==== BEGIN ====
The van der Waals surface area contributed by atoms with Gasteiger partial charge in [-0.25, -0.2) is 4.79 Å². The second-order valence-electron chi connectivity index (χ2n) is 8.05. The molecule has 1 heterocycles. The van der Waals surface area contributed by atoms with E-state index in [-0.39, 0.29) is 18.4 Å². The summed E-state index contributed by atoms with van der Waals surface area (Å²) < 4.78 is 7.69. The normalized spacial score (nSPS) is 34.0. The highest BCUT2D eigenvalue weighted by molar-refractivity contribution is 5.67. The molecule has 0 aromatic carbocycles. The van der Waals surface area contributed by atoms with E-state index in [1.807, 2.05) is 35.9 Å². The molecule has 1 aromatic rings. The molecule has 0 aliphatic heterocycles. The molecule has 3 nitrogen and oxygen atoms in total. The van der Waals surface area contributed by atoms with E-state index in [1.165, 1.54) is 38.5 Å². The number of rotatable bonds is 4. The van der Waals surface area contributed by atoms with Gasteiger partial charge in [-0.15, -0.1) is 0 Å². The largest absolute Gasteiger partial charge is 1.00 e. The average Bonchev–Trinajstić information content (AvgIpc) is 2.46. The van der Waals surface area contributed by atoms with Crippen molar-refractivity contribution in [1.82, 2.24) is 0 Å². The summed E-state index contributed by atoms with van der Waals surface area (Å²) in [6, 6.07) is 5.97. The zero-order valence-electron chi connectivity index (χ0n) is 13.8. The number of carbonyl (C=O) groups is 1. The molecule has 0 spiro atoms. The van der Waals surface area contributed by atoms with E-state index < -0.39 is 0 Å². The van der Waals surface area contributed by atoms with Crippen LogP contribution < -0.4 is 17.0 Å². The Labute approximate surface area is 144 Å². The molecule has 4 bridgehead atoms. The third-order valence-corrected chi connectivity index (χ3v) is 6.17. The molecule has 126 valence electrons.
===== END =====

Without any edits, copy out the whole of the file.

The van der Waals surface area contributed by atoms with Gasteiger partial charge in [-0.25, -0.2) is 4.79 Å². The second-order valence-electron chi connectivity index (χ2n) is 8.05. The molecule has 1 heterocycles. The van der Waals surface area contributed by atoms with E-state index in [-0.39, 0.29) is 18.4 Å². The summed E-state index contributed by atoms with van der Waals surface area (Å²) < 4.78 is 7.69. The normalized spacial score (nSPS) is 34.0. The highest BCUT2D eigenvalue weighted by molar-refractivity contribution is 5.67. The molecule has 0 aromatic carbocycles. The van der Waals surface area contributed by atoms with E-state index in [1.807, 2.05) is 35.9 Å². The molecule has 1 aromatic rings. The molecule has 0 aliphatic heterocycles. The molecule has 3 nitrogen and oxygen atoms in total. The van der Waals surface area contributed by atoms with E-state index in [1.165, 1.54) is 38.5 Å². The number of rotatable bonds is 4. The van der Waals surface area contributed by atoms with Gasteiger partial charge in [-0.15, -0.1) is 0 Å². The largest absolute Gasteiger partial charge is 1.00 e. The average Bonchev–Trinajstić information content (AvgIpc) is 2.46. The van der Waals surface area contributed by atoms with Crippen molar-refractivity contribution in [1.82, 2.24) is 0 Å². The summed E-state index contributed by atoms with van der Waals surface area (Å²) in [6, 6.07) is 5.97. The zero-order valence-electron chi connectivity index (χ0n) is 13.8. The number of carbonyl (C=O) groups is 1. The molecule has 0 spiro atoms. The van der Waals surface area contributed by atoms with E-state index < -0.39 is 0 Å². The van der Waals surface area contributed by atoms with Crippen LogP contribution < -0.4 is 17.0 Å². The Labute approximate surface area is 144 Å². The molecule has 4 bridgehead atoms. The third-order valence-corrected chi connectivity index (χ3v) is 6.17. The molecule has 126 valence electrons.